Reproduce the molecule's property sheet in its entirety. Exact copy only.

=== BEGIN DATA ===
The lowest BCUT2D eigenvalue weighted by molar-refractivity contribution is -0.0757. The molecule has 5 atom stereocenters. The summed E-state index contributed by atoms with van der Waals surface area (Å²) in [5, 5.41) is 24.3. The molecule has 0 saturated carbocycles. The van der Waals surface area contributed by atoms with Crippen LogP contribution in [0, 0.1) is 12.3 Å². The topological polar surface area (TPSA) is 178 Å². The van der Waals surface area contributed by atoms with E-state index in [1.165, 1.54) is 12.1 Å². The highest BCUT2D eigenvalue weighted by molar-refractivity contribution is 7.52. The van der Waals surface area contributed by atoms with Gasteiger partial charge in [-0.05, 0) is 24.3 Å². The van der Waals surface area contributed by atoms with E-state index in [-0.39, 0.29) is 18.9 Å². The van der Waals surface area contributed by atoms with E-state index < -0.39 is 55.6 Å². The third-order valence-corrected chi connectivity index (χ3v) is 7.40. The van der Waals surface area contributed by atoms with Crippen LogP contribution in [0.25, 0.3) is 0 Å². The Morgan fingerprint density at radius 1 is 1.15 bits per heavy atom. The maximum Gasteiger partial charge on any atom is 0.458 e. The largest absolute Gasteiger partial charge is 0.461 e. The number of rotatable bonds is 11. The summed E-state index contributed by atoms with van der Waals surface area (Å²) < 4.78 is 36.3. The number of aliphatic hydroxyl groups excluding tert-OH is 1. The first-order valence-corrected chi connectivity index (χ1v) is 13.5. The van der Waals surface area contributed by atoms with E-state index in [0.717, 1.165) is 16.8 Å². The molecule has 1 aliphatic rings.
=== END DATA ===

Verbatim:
The lowest BCUT2D eigenvalue weighted by molar-refractivity contribution is -0.0757. The molecule has 5 atom stereocenters. The summed E-state index contributed by atoms with van der Waals surface area (Å²) in [5, 5.41) is 24.3. The molecule has 0 saturated carbocycles. The van der Waals surface area contributed by atoms with Crippen LogP contribution in [0, 0.1) is 12.3 Å². The topological polar surface area (TPSA) is 178 Å². The van der Waals surface area contributed by atoms with E-state index in [1.165, 1.54) is 12.1 Å². The highest BCUT2D eigenvalue weighted by molar-refractivity contribution is 7.52. The van der Waals surface area contributed by atoms with Gasteiger partial charge in [-0.05, 0) is 24.3 Å². The van der Waals surface area contributed by atoms with E-state index in [-0.39, 0.29) is 18.9 Å². The van der Waals surface area contributed by atoms with E-state index < -0.39 is 55.6 Å². The third-order valence-corrected chi connectivity index (χ3v) is 7.40. The van der Waals surface area contributed by atoms with Crippen LogP contribution in [0.25, 0.3) is 0 Å². The Morgan fingerprint density at radius 1 is 1.15 bits per heavy atom. The maximum Gasteiger partial charge on any atom is 0.458 e. The largest absolute Gasteiger partial charge is 0.461 e. The number of rotatable bonds is 11. The summed E-state index contributed by atoms with van der Waals surface area (Å²) < 4.78 is 36.3. The number of aliphatic hydroxyl groups excluding tert-OH is 1. The first-order valence-corrected chi connectivity index (χ1v) is 13.5. The van der Waals surface area contributed by atoms with E-state index in [0.717, 1.165) is 16.8 Å². The molecule has 1 aliphatic rings.